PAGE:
Now, I'm about to tell the same thing I told your brother. I would love for you to bring a Black man home, but if your heart belongs with a person of different race or the same gender, I will still love you. My love for you is unconditional. All I ask is that you end up with someone that will love you and grow with you. Don't date or even look at anyone that tries to bring you down instead of growing with you. You deserve so much better than that.

I have so many hopes and dreams for you. I'm not going to push you to be a doctor or try to tell you how live your life. I just want you to be happy and successful. I want you to show people what you are capable. The sky is the limit. I only want the best for you. I love you that much.



To My Little Man....

Dear Son,

I used to swear up and down that I didn't want a little boy.

I thought they were too rough. Too dirty. Too rowdy. Too male.

I thought I would be a better role model for a little girl and I had nothing to offer a son. There are plenty of people that share this sentiment. Evidently, society believes mothers are just supposed to give hugs and kiss boo boos. I think I have a lot more to offer to you than a stereotype.

Mothers create their sons' images of women. I want you be able to look at your mama and the other women that will be in your life and know the media is wrong. I want you to be able to look at a Black woman and see your sister instead of a "bitch" or a "ho". I want you to see the beauty in Black women. I want you to see the beauty in our kinks and coils and our chocolate skin. Your image of Black women will not be an ass in a camera. You're entitled to like what you like but my wish is that you're not so blinded by a woman's booty that you won't take the time to seek a woman that can stimulate you mentally as well as physically.

I would love for you to bring a Black woman home but if you find yourself loving someone different, Mama will still love you. My love for you is unconditional. Just don't lose sight of yourself and the values you will be raised with. I have a lot of hopes for you but you have to live your own life. I can't chose your mate, career or anything else that creates your adult life for you.

Also, from growing up around your knuckled headed uncle and a bunch of other males, I know how much of a handful boys can be. Mommy believes in the art of the ass whoopin' so don't start none, won't be none (lol).  All I ask is that you don't just on my furniture, break all of my stuff or set anything or anyone on fire. In exchange, I won't do much whoopin' and I won't make you wear a sweater vest. I promise.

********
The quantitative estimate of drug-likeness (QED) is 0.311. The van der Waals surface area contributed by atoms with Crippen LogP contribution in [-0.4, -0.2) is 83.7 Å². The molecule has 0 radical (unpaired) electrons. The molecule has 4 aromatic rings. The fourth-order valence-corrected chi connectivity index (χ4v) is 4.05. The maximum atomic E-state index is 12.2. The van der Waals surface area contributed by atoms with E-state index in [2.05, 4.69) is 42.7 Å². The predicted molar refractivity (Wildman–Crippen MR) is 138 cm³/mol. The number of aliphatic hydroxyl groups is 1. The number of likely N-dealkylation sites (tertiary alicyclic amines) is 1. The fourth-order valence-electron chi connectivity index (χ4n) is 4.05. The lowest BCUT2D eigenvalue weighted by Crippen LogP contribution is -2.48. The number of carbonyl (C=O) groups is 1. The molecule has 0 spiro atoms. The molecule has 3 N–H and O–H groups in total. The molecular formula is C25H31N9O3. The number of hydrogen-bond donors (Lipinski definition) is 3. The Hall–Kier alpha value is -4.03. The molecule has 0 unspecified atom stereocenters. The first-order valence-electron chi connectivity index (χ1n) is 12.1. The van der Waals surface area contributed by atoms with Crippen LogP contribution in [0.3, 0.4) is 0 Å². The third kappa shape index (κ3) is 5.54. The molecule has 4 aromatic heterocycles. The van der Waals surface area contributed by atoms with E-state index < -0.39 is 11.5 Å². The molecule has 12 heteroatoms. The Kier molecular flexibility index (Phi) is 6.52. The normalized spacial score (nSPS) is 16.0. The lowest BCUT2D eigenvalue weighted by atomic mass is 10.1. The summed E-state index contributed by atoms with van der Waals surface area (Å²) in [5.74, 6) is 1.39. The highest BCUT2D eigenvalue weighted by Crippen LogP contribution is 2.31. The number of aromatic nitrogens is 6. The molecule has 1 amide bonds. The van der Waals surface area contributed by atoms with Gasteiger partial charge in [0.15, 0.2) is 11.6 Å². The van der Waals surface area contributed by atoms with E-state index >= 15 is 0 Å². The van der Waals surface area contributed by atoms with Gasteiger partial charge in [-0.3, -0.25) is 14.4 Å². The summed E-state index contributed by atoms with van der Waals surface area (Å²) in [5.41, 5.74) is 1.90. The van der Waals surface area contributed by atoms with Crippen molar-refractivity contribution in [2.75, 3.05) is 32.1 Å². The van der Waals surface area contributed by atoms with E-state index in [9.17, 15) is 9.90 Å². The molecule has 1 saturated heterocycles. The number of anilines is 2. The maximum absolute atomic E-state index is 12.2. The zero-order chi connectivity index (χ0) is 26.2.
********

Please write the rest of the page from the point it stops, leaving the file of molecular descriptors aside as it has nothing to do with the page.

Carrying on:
Black men are and have always been under attack in this country. That fact is another reason I had been reluctant to have a boy. My wish for you is that I raise a man that will be equipped to deal with the challenges he faces in this country. I want you to be conscious and intelligent enough not to become a statistic. I believe in your potential and I don't want it to be squandered. I don't want you to be at the opposite end of a policeman's gun or in someone's prison.  That brings me to my next point...

I will make sure your daddy is in your life. Hopefully, if the Creator sees fit, you will grow from a boy to a man and you need a male example in your life. Men and women are different and although I am sure that I will teach you everything I can, there are some spaces that your daddy needs to fill in. Male role models are nice but no one compares to having your dad around. Believe me, I know. Hopefully, your father and I will be married and stay married. I want you to grow up within a tight-knit family. I want you to feel loved. You will have plenty of aunties around to spoil you along with your grandmother.

 Your grandfather died before you were able to meet him, but I will tell you everything I know about him. Thankfully, your grandmother is still alive so she will fill you in on anything I left out and spoil you to pieces. Just don't cross her because she believes in the art of the ass whoopin' as well. There are so many things I want to tell you but this letter will have to suffice until mama gets over her chronic writers block. Even though I don't know your name, I love you very much.


Editor's Note: Stay Tuned for Part II, A Letter to My Future Daughter on Tuesday.  Hope you enjoyed this uncharacteristic display of mushiness. It took me forever to write this letter. I hope my son, if I have one, will be able to see this one day. And no, I will NOT be having ANY babies anytime soon. 

Drop a comment and tell me what you thought.

Thursday, July 22, 2010

It's A...Baby!

I have toyed with the idea of having kids for a while. One minute I would want them, the next, I didn't. I've settled for just saying I won't have them for a while (knocks on wood). As I've gotten older, my ideas about having kids has shifted from whether or not I want them to which gender I'd prefer to parent.

When I first starting thinking about that I swore up and down that I wanted just a little girl and no boys. I grew up in a house full of women, I'm a bit of a priss and I would love to have a mini me walking around for me to dress up and indoctrinate with my views. After all, there can never be too many little nappy headed, feminist prisses in this work.

Although I would love to have a little girl one day, I don't think I'd have a problem with having a little boy either. As of right now, one of each would be ideal. I wouldn't mind watching him throw a football with his daddy or having him worship the ground I walk on because I'm his mama. Either way, I'd be cool. Sadly, the same cannot be said of a lot of other people.